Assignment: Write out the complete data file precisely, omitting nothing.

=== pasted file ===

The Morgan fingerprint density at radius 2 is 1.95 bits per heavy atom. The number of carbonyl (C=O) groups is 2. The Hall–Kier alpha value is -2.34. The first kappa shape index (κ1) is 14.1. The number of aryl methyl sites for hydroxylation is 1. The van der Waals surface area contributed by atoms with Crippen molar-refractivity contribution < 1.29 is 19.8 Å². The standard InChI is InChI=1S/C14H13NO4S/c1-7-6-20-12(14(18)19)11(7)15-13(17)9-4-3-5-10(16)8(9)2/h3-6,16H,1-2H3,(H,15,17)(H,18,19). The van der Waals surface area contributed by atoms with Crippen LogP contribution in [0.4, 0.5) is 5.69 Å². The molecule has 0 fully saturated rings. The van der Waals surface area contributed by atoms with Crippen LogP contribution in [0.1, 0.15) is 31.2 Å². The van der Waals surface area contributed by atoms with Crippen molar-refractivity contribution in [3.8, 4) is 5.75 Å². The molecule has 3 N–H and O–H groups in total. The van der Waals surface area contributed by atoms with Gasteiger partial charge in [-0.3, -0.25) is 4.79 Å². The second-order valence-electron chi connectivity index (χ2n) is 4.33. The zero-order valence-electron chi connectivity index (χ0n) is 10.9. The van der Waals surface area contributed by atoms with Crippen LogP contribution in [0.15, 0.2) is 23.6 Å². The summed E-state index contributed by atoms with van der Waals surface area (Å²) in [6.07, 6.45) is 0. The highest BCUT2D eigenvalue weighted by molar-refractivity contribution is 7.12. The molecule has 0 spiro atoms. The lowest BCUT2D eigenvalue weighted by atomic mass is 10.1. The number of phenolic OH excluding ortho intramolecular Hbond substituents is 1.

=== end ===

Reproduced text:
The Morgan fingerprint density at radius 2 is 1.95 bits per heavy atom. The number of carbonyl (C=O) groups is 2. The Hall–Kier alpha value is -2.34. The first kappa shape index (κ1) is 14.1. The number of aryl methyl sites for hydroxylation is 1. The van der Waals surface area contributed by atoms with Crippen molar-refractivity contribution < 1.29 is 19.8 Å². The standard InChI is InChI=1S/C14H13NO4S/c1-7-6-20-12(14(18)19)11(7)15-13(17)9-4-3-5-10(16)8(9)2/h3-6,16H,1-2H3,(H,15,17)(H,18,19). The van der Waals surface area contributed by atoms with Crippen LogP contribution in [0.4, 0.5) is 5.69 Å². The molecule has 0 fully saturated rings. The van der Waals surface area contributed by atoms with Crippen LogP contribution in [0.1, 0.15) is 31.2 Å². The van der Waals surface area contributed by atoms with Crippen molar-refractivity contribution in [3.8, 4) is 5.75 Å². The molecule has 3 N–H and O–H groups in total. The van der Waals surface area contributed by atoms with Gasteiger partial charge in [-0.3, -0.25) is 4.79 Å². The second-order valence-electron chi connectivity index (χ2n) is 4.33. The zero-order valence-electron chi connectivity index (χ0n) is 10.9. The van der Waals surface area contributed by atoms with Crippen LogP contribution in [0.15, 0.2) is 23.6 Å². The summed E-state index contributed by atoms with van der Waals surface area (Å²) in [6.07, 6.45) is 0. The highest BCUT2D eigenvalue weighted by molar-refractivity contribution is 7.12. The molecule has 0 spiro atoms. The lowest BCUT2D eigenvalue weighted by atomic mass is 10.1. The number of phenolic OH excluding ortho intramolecular Hbond substituents is 1.